Mittwoch, 6. April 2016 - 19:25 Uhr
March 29, 1957
The NICAP document produces the following description:
March 29, 1957--Off East Coast, Florida. Pan American Airways pilot observed bril- liant pulsating light, confirmed by radar. [V]1
Section V has a lengthy account of the event:
March 29,1957: About 7:30 p.m. local time, Pan American flight 206A was north- bound off the east coast of Florida, at 30 degrees N. Latitude. The plane was enroute to New York from Nassau at 16,000 feet, moving through the tops of cumulus clouds, on a heading of 25 degrees magnetic. At the controls was Capt. Kenneth G. Brosdal, The engineer, John Wilbur, was in the co-pilot’s seat. The co-pilot, George Jacobson, was navigating.
“About 50 miles east of Papa-3, a checkpoint between Nassau and Tuna,” Capt. Bros- dal stated, “we (the co-pilot, engineer and myself) saw this very bright white light. It seemed to grow in intensity to the point where it would be about 3 or 4 strengths of a rising Venus, then would subside. This happened about 3 or 4 times, during which I came to enough to check on the radar screen. Sure enough, a target showed up at 3 o’clock between 45-50 miles away.
“Using the cursor on the face of the radar, I checked the angle of sighting and it checked with the visual angle. This light appeared to be stationary, or moving in a N.E. direction (same as us). I observed this on the scope long after the light went out. I checked with Miami ATC [Air Traffic Control] but no other traffic or firing was in the area, to their knowledge.” 
The radar set, tuned to the 50 mile range, tracked the unidentified target for 20 minutes. The visual observation lasted 4-5 minutes. “The blip on the scope,” Capt. Brosdal added, “indicated an apparent size in excess of the size of normal aircraft. The altitude of the light, on the basis of angle of sight and radar ranging, was estimated to be 20,000 to 25,000 feet.”
Capt. Brosdal indicated that he was most impressed by the exceptional intensity of the light during the bright phase of pulsation.2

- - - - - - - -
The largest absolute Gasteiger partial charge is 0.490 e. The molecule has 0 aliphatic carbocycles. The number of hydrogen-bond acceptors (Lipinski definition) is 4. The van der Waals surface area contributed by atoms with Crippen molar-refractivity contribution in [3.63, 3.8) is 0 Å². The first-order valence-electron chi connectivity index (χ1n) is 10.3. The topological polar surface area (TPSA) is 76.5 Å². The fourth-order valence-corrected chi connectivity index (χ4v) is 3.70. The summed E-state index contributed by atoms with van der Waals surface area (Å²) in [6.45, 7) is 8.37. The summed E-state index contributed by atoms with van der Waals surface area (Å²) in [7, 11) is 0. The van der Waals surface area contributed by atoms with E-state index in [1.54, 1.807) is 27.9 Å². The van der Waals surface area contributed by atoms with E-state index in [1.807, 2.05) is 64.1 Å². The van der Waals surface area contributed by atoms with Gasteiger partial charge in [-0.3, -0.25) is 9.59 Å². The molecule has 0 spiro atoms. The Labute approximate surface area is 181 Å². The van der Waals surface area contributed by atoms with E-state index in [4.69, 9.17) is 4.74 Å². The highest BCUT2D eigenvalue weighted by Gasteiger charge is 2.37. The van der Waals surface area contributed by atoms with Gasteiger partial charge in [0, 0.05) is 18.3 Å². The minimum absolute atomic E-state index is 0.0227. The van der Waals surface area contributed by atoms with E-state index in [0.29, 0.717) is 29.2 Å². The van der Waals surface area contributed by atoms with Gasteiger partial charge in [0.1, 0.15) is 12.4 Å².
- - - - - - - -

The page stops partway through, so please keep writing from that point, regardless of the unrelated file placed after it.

This sounds good but there seems to be some missing information in the UFO evidence document.
With a North-Northeast trajectory, a target at the 3 o’clock position would have been East-Southeast between 90-120 degrees. The fact that the object was reported to have been traveling along a parallel course gives one reason to suspect the visual sighting was a possible astronomical object.
The first potential suspect was the bright star Arcturus at an azimuth of 70 de- grees and an elevation of 5 degrees. While this target is possible there is a more likely candidate. The bright planet Jupiter was at 105 degrees and an elevation of about 30 degrees. Since the pilots determined that the object was at a higher altitude than them, the object would have been at a significant angle of elevation. Jupiter seems to match this description. Any variations in brightness and subse- quent disappearance may have been related to the cumulus clouds mentioned by the crew.
The radar question is the other issue here. What is forgotten is that just because a radar indicates there is a contact does not mean that it directly matches any visual observation. The radar appears to have been a weather radar (Probably the AVQ- 103), which was designed to monitor air turbulence and weather. The image to the left shows how the AVQ-10 was mounted on a DC-7C.4 The display was small and anything that would register on the display must have been a large target to register clearly. It is possible that what was seen on radar was nothing more than some sort of weather phenomena not related to the visual sighting.
We can’t say it is solved without a time machine. However, it is not unreasonable to suggest that this might have been the planet Jupiter and an unrelated radar echo that created this sighting. One thing is certain, this is not the kind of evidence that proves that UFOs are some form of intelligently controlled craft piloted by extraterrestrials. This evidence is not as good as claimed by the NICAP document.
Quelle: SUNlite 2/2016